We present the first results of the Abu instrument on the SPIREX facility at the South Pole. Abu uses a 1024x 1024 InSb detector array with a 10.2'*E.2' field-of-view and 0.6'' pixels. Using the 60 cm SPIREX telescope with the Abu camera, during the 1998 austral winter we detect L=13.5 mag (S/N=10 in 1 hour). Engineering improvements to reduce the thermal background should allow even better performance this season. Abu/SPIREX offers the best currently available wide-field 3-5 mu m imaging and pioneers a future capability which can effectively complement SIRTF, Gemini, and SOFIA. We have imaged NGC 6334, a southern massive star formation region, in Br alpha , the 3.3 mu m PAH feature, and in L-band continuum. The 3.3 mu m PAH emission matches the spatial distribution of the [C II] 158 mu m emission, a tracer of photodissociation regions (PDRs). The 3.3 mu m PAH imaging of NGC 6334 therefore reveals the structure of its various PDRs in unprecedented angular resolution ( ~ 1''), more than an order of magnitude better than traditional FIR ( ~ 1') tracers of the PDRs. The bubbles and loops carved out by the winds from the young stars show that PDRs are clumpy and filamentary. With this detailed structure, we can now compare the PDR distribution with the other components of the ISM (ionized gas, dust, molecular gas) at comparable angular resolution. A preliminary examination of these data shows an anti-correlation between the 3.3 mu m feature and the ionized gas (traced by radio and Br alpha ). The distribution of molecular gas (traced by the extinction), of photodissociated gas (traced by the 3.3 mu m emission), and of ionized gas (traced by the Br alpha emission), is precisely that expected for a photodissociation region: the ionized gas lies on the interior of the shell, the photodissociated gas just outside the ionized gas, and the molecular gas just outside the photodissociated gas. There are also a few remarkably red objects that suggest deeply embedded protostellar sources.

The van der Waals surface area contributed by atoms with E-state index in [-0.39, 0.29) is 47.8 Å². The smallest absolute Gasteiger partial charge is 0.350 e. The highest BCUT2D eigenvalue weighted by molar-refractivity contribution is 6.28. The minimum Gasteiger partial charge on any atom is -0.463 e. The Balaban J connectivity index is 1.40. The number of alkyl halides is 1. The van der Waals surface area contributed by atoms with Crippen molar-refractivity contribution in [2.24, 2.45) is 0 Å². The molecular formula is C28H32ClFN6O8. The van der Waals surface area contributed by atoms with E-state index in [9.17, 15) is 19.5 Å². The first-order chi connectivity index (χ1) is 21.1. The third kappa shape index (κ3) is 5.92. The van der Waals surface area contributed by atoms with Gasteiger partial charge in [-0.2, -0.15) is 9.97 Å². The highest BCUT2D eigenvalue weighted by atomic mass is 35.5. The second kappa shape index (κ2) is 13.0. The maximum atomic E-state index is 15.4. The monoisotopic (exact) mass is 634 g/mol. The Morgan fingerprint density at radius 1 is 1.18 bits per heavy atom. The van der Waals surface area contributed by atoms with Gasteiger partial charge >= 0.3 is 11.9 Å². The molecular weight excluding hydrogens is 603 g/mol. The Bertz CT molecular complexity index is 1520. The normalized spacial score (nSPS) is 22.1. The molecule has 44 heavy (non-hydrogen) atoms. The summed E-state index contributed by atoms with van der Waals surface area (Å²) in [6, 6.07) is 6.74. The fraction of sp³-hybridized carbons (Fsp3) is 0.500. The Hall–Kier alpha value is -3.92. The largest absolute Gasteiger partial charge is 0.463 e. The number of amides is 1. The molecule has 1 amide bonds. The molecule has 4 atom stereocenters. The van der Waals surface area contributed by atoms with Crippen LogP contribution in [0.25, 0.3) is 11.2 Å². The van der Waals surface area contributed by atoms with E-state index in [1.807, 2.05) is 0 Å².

American Astronomical Society Meeting Abstracts #194
- Pub Date:
- May 1999